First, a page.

Abe to shoot third arrow, again

Japanese Prime Minister, Shinzo Abe, is set to formally unveil details of the third stage in his Abenomics package.

The Tokyo Tower stands amid buildings at dusk in Tokyo, Japan
Source: Bloomberg

So far the first two ‘arrows’ of his economic reforms have largely been on target, providing a massive boost in monetary stimulus to weaken the yen and ramping up spending on public works.

The third arrow will have a tougher target, which is to tweak the way Japanese businesses have been run through a slew of reforms in order to raise growth.

Some of the 230 ideas being mulled over include encouraging more female participation in the workforce, opening up the highly protected farming sector to allow private companies to double their stakes from the current limit of 25%.

Corporate tax is also expected to be cut from the current rate of over 35% to below 30%. This will make it line with the 29% average among countries under the Organization for Economic Cooperation and Development (OECD) umbrella.

So far, the catch is that there has been quite a bit of vagueness over details such as exact rates and steps. There’s some expectation that we could see a bunch of proposals and recommendations, which will be farmed out to the various ministries and agencies to be fleshed out.

While that will be a move in the right step, it could mean progress might be at a slower pace than what the market is hoping for. This will be Abe’s second attempt at the third arrow, after his first try last year was criticised for being too vague.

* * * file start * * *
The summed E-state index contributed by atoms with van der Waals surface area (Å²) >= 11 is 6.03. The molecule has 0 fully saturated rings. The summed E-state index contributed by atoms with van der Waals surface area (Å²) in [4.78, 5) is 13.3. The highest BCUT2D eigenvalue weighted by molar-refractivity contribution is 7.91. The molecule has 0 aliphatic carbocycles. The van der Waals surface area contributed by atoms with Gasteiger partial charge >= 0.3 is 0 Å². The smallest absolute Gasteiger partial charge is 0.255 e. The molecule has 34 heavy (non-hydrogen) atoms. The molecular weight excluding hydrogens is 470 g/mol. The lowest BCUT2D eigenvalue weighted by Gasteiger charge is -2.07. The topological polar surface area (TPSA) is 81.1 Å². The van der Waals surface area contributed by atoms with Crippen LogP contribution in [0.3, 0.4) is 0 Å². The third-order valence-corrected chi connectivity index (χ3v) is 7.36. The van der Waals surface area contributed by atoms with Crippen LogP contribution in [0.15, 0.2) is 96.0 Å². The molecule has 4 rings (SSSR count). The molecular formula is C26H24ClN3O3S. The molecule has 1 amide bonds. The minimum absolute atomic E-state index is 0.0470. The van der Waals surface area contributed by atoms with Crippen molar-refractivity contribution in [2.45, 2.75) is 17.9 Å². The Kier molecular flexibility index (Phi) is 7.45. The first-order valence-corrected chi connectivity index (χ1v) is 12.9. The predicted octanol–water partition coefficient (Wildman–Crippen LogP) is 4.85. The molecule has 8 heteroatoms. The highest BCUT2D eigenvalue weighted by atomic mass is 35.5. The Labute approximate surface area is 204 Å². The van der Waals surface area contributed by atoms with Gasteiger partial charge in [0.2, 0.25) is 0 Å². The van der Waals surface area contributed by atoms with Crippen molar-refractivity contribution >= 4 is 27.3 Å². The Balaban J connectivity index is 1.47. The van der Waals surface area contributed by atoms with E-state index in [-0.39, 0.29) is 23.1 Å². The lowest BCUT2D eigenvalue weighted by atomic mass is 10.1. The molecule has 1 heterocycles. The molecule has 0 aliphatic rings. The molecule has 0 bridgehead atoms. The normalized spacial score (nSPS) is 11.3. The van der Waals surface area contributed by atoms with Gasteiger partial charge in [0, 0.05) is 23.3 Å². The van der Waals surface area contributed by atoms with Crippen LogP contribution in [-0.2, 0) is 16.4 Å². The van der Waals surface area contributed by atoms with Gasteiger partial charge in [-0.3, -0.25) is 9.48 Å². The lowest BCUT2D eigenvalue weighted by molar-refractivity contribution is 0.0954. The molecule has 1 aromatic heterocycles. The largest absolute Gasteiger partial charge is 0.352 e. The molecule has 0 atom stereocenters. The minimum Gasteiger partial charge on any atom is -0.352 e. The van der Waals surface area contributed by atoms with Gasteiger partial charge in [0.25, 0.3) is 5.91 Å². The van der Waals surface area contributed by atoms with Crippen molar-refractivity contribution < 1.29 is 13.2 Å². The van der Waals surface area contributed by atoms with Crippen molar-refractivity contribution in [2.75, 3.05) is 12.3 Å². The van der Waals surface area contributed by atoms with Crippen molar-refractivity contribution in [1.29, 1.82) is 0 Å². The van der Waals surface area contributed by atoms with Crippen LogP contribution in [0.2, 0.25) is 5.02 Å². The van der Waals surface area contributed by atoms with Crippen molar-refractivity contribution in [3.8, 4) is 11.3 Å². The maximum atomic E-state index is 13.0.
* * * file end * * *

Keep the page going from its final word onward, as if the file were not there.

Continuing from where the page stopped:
The Nikkei has had a good run this month, hitting its highest level in nearly half a year at 15369.28 yesterday on the back of better-than-expected Flash PMI data for June at 51.1, versus market forecasts of 50.1 and 49.9 in the prior month.

If details on Abe’s third arrow do turn out to be a little underwhelming, we could see a ‘sell the fact’ market reaction.

Ahead of the Singapore Open

Overnight we saw Wall Street largely flat despite a better reading from the manufacturing PMI. On the flipside in Europe, we saw a round of disappointing manufacturing and services PMIs weighing on investor sentiment.

Entering into the Asian trading sessions, we could see some limited uplift on news that Iraq’s army regained some ground against militants, which has helped pull back oil prices.

We are calling for the MSCI Singapore to open lower, -0.30 points at 370.20.

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